Often times we are inspired by someone’s personal story, especially if it is a story of overcoming the odds. Last year I read the autobiography of Supreme Court Justice Sonia Sotomayor and it’s no surprise it was on bestseller list. In the book, Sotomayor, the first Latina to join the court, recounts her journey from living in the projects in New York city with an alcoholic father and absent mother to attending Ivy League schools and eventually reaching the nation’s highest court. What helped Sotomayor succeed? Partly her success can be attributed to her natural intelligence and being in the right place at the right time, but what is really inspiring is her determination to follow her dream from a young age. She talks about first being inspired to be a lawyer while watching Perry Mason shows on TV and reading Nancy Drew. She worked hard in high school, joined the debate team and asked for help to learn to study better. She made it to Princeton and when that turned out to be tougher than she thought, she buckled down and spent summers with a professor improving her writing, learning new words and reading classics that she hadn’t read as a child. In short, she kept focused on her goals and never gave up. This is a story I remember as I work on my goal of speaking Spanish fluently. I’ve worked at it steadily for many years now and although I still have a lot to learn, I don’t get discouraged.

Like Sotomayor, it’s also no surprise that Stephen Hawking’s life made for such an engaging story in the recent film “The Theory of Everything.” In it we see him succeed despite his progressing disease. The most inspiring part of the film for me was towards the end, when Hawking is confined to a wheelchair and must use a computer to communicate. Despite his limitations, he doesn’t give up and continues to pursue his dream of finding one theory that can explain everything in the universe. In one key speech toward the end of the movie, he tells the audience that everyone has a special talent they can give the world. I thought about that scene a lot and what my special talent might be.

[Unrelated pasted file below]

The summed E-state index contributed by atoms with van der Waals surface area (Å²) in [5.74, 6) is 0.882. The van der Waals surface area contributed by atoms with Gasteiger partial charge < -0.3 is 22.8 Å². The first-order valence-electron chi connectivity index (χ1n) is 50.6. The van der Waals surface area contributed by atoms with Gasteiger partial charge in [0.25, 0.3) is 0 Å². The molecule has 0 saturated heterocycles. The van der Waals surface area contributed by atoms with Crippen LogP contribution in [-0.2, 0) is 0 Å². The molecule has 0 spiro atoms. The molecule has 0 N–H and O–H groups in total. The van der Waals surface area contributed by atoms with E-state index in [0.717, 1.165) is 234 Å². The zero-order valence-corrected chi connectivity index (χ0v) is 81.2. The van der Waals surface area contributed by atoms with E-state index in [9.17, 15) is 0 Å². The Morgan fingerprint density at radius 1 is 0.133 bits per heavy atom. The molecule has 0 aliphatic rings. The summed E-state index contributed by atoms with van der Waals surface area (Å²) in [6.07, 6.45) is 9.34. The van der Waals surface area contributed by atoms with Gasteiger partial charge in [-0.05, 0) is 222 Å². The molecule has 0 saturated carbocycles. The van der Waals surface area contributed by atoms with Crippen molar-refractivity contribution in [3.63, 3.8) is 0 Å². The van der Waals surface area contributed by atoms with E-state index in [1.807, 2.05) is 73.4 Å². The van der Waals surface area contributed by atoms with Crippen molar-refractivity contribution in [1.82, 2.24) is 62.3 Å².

Stories that inspire don’t have to be from famous people, of course. I remember once being in a writing class that included a 40-year-old African-American man whose story was striking. Every week he came to class dressed impeccably in a suit and tie and carrying a briefcase, coming from his marketing job. He spoke with authority and conviction about many topics. As the class progressed, we learned that he had grown up poor, oftentimes homeless, moving with his mother and sister from relative’s homes to apartments to homeless shelters in innercity Los Angeles. One week he told us the story of how he had dreamed of going to Pepperdine University in Malibu. Pepperdine was about the farthest thing from his experience, being located on the hills facing the ocean in swanky Malibu. He applied to Pepperdine but didn’t get in. Undaunted, he made an appointment with the admissions department and he and his mother traveled to the school. Within an hour in the appointment he had convinced the admissions officer that he should get a place in the school and the school admitted him. It was a great story and made me realize that i would never have thought to argue my case with an admissions department. It was a bold move. I often remember it when I am faced with barriers in my own life.

Perhaps one of the best ways to be inspired is traveling. We get a chance to see, feel and taste how others live and even subtle differences in lifestyles can make an impression. J recently spent a week on the East Coast visiting colleges with my son. In Boston we stayed with friends who have a teenage daughter. They live in a old Colonial-style house with two tortoises and an iguana (they are allergic to cats and dogs). I’ve known this family for 25 years but have never stayed in their house before. For the first time, I got to see their habits (what time they got up in the morning, when they went to sleep), what they liked to do in their free time and the food they ate. I was impressed that both days we stayed with them, the couple made a point to go to the gym. It seems to be an activity they enjoy together. They came back from the gym looking refreshed instead of tired and it made me think maybe I should give going to the gym another try–or at least exercise more. One morning when they went to the gym their daughter Anna made beignets, donut-like fried pastries. She said she had learned about beignets on a trip to New Orleans and has made them ever since. I watched her carefully as she mixed the dough, rolled it out on a board and dropped each piece in sizzling oil. Meanwhile one of the tortoises walked by and found a warm spot to rest in the kitchen. Outside, the day was sunny but cold, with snow still covering the yard. Soon we had a big plate of steaming beignets sprinkled with powdered sugar and we had a wonderful conversation about her school, activities and family. At that moment I hoped I could demonstrate that kind of hospitality to my future guests.